By Aaron Brown
The Chronicle, Des Moines Area Community College
(UWire)--Social networking Web sites have become the new reference check tool for employers, said a national speaker at Des Moines (Iowa) Area Community College Wednesday.
"60 percent of employers will search your name on Facebook before they hire you," said Tom Krieglstein, who spoke on "the secrets behind Facebook and MySpace." Krieglstein owns Swift Kick, a company that "provides training and technology to move students from apathy to engagement." Krieglstein spoke to about 150 students on Wednesday in Building 6.
Krieglstein said that means if you have a picture of yourself lying next to a toilet passed out while you're under the influence then chances are, you're not going to get hired.
Over 93 percent of college students have a Facebook page. And out of that 93 percent, about 63 percent log in every single day, said Krieglstein. Krieglstein is an entrepreneur and Promotion of Campus Activities' (APCA) Campus Speaker of the Year in 2007 and 2008. Krieglstein spoke about the advantage of social networking sites and how it can benefit a student's career.
With hundreds of students looking to get hired, simply deleting all of your negative pictures could be beneficial.
Let's say you're a young college student who uses MySpace or Facebook regularly, you have a whole bunch of status or mood updates talking about your recent activities such as "I just got out of the shower" or "I have a doctor appointment at 3." Krieglstein explains that we can use these social networking sites for more than just information about our daily activities. Instead we could use them to attract employers.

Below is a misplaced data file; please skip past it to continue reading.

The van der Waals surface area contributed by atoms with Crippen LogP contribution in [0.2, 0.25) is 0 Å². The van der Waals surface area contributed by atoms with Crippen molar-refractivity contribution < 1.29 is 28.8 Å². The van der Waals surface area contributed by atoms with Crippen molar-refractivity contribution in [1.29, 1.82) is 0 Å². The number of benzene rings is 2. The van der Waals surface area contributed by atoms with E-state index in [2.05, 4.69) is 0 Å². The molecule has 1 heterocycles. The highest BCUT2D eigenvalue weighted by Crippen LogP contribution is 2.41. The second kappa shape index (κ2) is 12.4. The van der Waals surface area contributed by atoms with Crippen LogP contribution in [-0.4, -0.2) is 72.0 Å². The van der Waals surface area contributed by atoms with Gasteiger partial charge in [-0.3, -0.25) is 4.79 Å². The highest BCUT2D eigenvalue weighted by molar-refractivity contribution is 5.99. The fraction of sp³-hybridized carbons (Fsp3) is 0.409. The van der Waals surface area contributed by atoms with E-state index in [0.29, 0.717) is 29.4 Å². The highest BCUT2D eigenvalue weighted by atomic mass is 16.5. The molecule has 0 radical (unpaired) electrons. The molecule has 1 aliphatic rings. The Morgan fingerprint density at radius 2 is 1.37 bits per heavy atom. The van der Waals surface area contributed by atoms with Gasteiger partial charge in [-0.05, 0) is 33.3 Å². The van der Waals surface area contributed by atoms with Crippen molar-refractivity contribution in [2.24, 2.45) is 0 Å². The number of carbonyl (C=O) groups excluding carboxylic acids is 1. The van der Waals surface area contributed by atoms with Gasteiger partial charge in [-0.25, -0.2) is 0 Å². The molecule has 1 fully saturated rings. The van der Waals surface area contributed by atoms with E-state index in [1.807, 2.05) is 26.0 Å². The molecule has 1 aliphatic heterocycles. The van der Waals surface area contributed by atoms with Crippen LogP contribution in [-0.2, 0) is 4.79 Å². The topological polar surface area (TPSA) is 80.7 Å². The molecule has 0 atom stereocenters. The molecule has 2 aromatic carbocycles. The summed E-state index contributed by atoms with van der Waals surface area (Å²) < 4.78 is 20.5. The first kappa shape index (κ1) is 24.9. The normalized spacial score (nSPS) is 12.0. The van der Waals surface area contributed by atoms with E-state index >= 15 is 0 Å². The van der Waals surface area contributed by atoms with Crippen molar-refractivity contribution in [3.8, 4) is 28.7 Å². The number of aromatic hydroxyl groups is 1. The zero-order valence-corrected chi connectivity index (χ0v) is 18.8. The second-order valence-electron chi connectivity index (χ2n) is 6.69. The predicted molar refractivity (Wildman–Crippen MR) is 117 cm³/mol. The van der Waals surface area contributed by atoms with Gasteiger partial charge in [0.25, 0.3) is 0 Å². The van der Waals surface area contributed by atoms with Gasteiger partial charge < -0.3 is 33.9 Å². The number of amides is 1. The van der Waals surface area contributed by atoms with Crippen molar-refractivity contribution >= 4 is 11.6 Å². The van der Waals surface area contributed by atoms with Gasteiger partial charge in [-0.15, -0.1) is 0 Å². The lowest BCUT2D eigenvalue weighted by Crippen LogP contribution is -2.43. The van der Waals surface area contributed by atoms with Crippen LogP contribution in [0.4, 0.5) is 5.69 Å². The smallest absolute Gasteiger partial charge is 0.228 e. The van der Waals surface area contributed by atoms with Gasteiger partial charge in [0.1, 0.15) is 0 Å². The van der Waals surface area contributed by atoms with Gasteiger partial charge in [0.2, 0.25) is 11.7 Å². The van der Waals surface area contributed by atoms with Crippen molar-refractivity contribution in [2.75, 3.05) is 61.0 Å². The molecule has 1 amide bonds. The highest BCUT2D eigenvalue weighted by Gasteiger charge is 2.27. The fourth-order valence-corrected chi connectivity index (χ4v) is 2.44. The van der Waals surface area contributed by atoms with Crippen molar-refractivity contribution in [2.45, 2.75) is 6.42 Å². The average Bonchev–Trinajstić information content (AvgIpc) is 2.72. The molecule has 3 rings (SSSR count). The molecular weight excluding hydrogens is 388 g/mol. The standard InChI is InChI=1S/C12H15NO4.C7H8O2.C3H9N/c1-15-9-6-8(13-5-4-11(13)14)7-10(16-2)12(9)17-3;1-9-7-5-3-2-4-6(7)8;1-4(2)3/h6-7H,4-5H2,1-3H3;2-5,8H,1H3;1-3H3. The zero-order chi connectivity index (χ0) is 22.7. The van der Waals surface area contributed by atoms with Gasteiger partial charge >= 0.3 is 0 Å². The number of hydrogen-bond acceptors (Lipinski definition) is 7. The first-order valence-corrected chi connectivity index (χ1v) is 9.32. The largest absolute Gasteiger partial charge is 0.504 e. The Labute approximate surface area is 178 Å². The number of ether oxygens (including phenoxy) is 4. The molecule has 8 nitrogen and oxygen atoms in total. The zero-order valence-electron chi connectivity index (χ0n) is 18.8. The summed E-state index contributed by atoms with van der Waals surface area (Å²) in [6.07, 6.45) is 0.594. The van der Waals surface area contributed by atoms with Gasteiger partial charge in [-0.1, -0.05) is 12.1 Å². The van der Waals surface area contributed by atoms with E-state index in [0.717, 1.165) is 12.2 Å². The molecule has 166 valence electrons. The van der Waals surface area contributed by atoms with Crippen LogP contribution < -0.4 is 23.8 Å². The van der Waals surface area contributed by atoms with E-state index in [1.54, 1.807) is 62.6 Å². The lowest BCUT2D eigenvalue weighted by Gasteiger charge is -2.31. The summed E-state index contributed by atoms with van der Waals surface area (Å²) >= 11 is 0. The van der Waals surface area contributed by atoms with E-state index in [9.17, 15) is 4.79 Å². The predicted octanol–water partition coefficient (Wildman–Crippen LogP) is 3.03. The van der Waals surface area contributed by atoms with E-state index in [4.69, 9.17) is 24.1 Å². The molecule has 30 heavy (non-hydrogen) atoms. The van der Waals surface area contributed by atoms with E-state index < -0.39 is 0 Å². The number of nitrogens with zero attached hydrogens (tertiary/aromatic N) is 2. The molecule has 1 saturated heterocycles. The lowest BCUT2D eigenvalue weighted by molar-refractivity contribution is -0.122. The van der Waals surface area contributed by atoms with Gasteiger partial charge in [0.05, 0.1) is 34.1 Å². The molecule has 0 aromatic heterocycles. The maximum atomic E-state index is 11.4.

Krieglstein said today our digital identity is bigger than our physical identity. This means you're more likely to be found on a social networking site such as MySpace or Facebook than at the grocery store
Because of this, students can use the Web to their advantage. They can post positive images of themselves instead of images of them holding a cup full of alcohol. With hundreds of students looking to get hired, simply deleting all of your negative pictures could be beneficial.
"Facebook is the best way to help you get a job," said Krieglstein. Krieglstein talked about his idea of the "Glass House" which basically describes how social networking sites are digital see-through houses that let the world know who you are and what you're doing without hiding anything.
Krieglstein recommended logging in and changing your social profile to something more career friendly. That way the next time your potential boss looks up your page you'll have a better chance of getting hired.
Krieglstein also talked about the Internet leaving digital footprints. Digital footprints are traces left by someone's digital activity. Google is working on a new idea that will collect a person's digital activity from the first time they logged into Facebook up until they last updated their status and turn it into a digital timeline for anyone to view.
"Social networking sites can be a mega phone," Krieglstein said, "You can use the mega phone to promote good qualities and leave positive digital footprints."